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Dorothy Tutin

Dorothy Tutin

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Also Known As: Dame Dorothy Tutin Died: August 6, 2001
Born: April 8, 1930 Cause of Death: leukemia
Birth Place: London, England, GB Profession: actor

Biography CLOSE THE FULL BIOGRAPHY

Outside of England, where she enjoyed a long and distinguished stage career, actress Dorothy Tutin remained relative unknown. Viewers of PBS might recall her from her occasional appearances in acclaimed fare like "The Six Wives of Henry VIII" (1971, as Anne Boleyn) or "The Yellow Wallpaper" (1989) or "The Great Kandinsky" (1995), just as art-house movie goers would remember her sterling performances in "Savage Messiah" (1972) and "The Shooting Party" (1984). Still, her stage work in both classical and contemporary roles remained the high point of her career.Born and raised in London, the petite, brunette did not have any intention of being an actress, intending instead to pursue a career as a musician. It was only at the urging of her father that she attended the Royal Academy of Dramatic Art. Following her graduation, Tutin made her stage debut in 1949 and the following year joined the Bristol Old Vic Company. She segued to films in 1952 essaying the schoolgirl Cecily Cardew in the film version of Oscar Wilde's "The Importance of Being Earnest" and the following year co-starred with Laurence Olivier in "The Beggar's Opera", directed by Peter Brook. Yet, she was not terribly enamored of movie work,...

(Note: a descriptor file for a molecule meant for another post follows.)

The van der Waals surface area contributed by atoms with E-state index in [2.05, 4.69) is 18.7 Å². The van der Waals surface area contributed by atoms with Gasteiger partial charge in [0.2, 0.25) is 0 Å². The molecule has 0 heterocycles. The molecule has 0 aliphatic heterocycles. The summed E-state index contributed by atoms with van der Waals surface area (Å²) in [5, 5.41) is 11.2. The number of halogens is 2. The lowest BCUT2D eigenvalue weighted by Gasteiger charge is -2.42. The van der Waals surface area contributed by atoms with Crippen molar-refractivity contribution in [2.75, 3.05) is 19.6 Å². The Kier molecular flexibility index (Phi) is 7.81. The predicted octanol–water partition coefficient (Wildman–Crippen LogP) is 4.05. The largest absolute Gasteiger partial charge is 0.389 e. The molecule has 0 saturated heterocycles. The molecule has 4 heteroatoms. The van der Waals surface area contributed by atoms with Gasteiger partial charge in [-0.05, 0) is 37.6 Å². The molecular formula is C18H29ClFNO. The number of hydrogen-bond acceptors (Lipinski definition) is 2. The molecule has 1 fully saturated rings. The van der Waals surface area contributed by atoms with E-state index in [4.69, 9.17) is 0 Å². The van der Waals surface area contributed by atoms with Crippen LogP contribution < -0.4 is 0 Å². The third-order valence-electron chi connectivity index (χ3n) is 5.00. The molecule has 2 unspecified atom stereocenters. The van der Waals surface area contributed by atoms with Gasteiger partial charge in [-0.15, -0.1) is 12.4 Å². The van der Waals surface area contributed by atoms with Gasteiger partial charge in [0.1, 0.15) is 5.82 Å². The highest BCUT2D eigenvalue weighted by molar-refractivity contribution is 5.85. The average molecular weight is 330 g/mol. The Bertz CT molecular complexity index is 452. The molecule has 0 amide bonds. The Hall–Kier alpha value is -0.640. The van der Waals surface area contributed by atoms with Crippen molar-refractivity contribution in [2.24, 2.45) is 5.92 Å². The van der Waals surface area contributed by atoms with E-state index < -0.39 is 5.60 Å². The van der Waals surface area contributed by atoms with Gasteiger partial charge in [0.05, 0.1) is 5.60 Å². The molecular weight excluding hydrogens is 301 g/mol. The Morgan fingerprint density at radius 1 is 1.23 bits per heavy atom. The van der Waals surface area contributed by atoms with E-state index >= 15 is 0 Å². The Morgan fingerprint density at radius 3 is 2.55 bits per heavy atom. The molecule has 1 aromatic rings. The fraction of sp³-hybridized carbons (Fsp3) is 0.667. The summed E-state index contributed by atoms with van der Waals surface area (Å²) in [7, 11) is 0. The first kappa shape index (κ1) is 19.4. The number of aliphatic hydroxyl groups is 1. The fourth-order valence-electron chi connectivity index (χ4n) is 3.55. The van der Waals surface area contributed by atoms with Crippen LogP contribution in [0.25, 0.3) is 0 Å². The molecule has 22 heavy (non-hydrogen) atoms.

Outside of England, where she enjoyed a long and distinguished stage career, actress Dorothy Tutin remained relative unknown. Viewers of PBS might recall her from her occasional appearances in acclaimed fare like "The Six Wives of Henry VIII" (1971, as Anne Boleyn) or "The Yellow Wallpaper" (1989) or "The Great Kandinsky" (1995), just as art-house movie goers would remember her sterling performances in "Savage Messiah" (1972) and "The Shooting Party" (1984). Still, her stage work in both classical and contemporary roles remained the high point of her career.